The collision detection is atrocious; sometimes you can jump on a mushroom, and sometimes you can't. The clay-mation skeletons look pretty neat, but I hate how they tend to spring up from right under your feet. The small enemies can be hard to make out. Was I just attacked by a floating candle?
Lose a life and you have to restart the entire stage, which is bogus. Johnny's firepower is weak, and the charge attack is useless because it takes forever to power up. And don't even get me started with those slow-motion underwater stages. Blues music plays throughout Johnny Bazookatone, and it's appropriate considering how sad this game will make you feel. © Copyright 2013 The Video Game Critic.
The tables look sharp but their designs are pretty unimaginative, and what's up with the limited color palette? It's hard to make out the details of the table, and those lights are impossible to read. There aren't many targets to shoot for, and it's easy to nail the same one again and again. The flippers are responsive, but there's no plunger control. You can nudge the table by hitting the shoulder buttons.
The physics is a little funky, and it's not uncommon to see the ball come to a complete stop - something unheard of in real pinball. The best part of the game is the frenetic multi-ball modes. Monochromatic animations do a nice job of emulating the LED display of real pinball games, but in general it's hard to tell what's going on.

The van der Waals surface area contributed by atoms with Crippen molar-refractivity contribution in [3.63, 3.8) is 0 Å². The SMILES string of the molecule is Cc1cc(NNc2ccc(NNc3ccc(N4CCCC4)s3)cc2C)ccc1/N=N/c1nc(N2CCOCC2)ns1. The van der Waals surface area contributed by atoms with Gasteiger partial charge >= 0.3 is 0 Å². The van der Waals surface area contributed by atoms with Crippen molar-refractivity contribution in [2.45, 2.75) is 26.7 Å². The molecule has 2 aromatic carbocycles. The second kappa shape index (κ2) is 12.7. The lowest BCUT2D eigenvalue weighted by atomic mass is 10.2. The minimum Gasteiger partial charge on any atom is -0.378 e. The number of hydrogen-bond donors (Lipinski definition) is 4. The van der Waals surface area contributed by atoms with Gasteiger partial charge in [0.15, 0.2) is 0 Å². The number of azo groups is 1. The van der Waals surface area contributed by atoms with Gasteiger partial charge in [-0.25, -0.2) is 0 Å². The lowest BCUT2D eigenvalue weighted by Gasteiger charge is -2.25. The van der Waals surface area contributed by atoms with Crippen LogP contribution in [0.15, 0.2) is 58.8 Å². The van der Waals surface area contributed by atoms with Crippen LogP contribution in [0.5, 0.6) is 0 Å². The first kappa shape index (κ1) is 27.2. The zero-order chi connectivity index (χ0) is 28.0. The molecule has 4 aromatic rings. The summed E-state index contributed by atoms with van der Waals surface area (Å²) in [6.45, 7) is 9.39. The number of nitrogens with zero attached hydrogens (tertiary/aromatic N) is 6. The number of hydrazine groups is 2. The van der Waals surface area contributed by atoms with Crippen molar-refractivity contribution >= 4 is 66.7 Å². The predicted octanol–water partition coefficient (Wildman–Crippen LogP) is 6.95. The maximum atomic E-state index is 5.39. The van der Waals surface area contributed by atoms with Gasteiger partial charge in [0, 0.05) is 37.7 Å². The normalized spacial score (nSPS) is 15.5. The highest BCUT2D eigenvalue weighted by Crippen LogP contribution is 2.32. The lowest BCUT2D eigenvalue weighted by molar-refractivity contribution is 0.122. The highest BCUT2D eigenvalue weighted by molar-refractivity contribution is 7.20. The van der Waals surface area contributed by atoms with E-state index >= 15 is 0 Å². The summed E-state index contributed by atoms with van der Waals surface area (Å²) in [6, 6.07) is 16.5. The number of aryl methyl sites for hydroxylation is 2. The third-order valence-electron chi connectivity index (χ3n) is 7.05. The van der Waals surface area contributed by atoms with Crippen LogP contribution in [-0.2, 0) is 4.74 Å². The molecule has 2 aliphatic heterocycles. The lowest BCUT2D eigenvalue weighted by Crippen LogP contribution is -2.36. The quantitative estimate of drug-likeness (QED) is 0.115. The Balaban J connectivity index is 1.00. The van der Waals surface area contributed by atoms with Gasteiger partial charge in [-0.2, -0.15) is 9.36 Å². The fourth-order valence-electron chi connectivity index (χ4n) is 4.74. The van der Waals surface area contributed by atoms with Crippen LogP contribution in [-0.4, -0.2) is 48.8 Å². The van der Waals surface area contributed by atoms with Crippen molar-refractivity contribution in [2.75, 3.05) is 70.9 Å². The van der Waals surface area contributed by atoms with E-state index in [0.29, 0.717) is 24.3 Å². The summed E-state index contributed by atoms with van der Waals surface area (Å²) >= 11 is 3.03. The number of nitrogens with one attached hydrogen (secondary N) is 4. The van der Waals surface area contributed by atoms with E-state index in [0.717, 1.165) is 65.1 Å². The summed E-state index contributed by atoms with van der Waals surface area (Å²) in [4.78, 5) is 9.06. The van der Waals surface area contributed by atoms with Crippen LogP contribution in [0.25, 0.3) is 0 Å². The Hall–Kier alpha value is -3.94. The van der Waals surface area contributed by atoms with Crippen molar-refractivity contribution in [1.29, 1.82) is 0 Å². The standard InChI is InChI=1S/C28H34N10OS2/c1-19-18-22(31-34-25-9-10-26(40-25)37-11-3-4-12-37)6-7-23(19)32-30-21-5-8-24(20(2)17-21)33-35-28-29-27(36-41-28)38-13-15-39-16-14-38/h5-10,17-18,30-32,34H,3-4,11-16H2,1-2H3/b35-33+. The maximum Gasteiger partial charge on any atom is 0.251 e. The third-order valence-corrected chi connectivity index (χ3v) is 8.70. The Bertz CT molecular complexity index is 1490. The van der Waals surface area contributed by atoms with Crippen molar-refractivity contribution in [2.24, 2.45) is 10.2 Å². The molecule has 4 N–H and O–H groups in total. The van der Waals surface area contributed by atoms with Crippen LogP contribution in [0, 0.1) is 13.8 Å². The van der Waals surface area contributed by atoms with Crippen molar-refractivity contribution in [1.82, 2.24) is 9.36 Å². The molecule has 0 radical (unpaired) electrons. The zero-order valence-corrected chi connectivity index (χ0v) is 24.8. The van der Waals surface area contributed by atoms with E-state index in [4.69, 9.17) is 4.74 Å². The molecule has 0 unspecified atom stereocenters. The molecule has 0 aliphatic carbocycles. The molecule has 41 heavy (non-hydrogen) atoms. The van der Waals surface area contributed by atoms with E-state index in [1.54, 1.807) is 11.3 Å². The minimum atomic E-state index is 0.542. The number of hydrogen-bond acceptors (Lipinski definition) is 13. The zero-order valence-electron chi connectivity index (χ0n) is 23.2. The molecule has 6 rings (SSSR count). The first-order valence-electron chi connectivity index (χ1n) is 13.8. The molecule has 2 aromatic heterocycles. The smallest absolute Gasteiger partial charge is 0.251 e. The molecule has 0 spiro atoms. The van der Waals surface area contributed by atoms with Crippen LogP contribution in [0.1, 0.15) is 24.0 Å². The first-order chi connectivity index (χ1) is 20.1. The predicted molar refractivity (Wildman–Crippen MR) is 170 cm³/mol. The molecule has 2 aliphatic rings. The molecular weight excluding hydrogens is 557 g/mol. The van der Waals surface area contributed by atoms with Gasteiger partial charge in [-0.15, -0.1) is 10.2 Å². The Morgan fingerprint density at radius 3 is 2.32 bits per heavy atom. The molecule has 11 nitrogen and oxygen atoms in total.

The game tries to offer hints via pop-up boxes, but they often obstruct your view. The digitized voices sound murky and the non-stop guitar becomes mind-numbing after a while. High scores are recorded for each table. Last Gladiators will mainly interest pinball fans, and even they may find it hard to get excited about this. © Copyright 2012 The Video Game Critic.
Too bad the gameplay can't live up to the lofty production values! The first nine stages force you to control a small, green Compsognathus who is extremely weak and not particularly easy to control. The second set of stages isn't much better. You control a hunter armed with a pea-shooter, and it takes a good 20 shots to kill anything!
The "2.5D" graphics are a step down from the Playstation, with slight graininess making it harder to locate shadowy passages in the rocks. The collision detection is lacking as you regularly overlap with other creatures. The animation is fluid but suffers from slowdown.
Despite its flaws I prefer this Saturn version of The Lost World. It's far more forgiving and the jumps feel less slippery. Touching a red flower doesn't instantly drain half your life, and even if you get stuck between two raptors you still have a chance to escape with a reasonable amount of health.
The true star of Jurassic Park: The Lost World doesn't arrive until stage 22! Playing as the T-Rex lets you finally inflict some large-scale carnivore carnage. I can understand how the developers might save the best for last. Unfortunately they were so preoccupied with whether or not they could, they didn't stop to think if they should. © Copyright 2023 The Video Game Critic.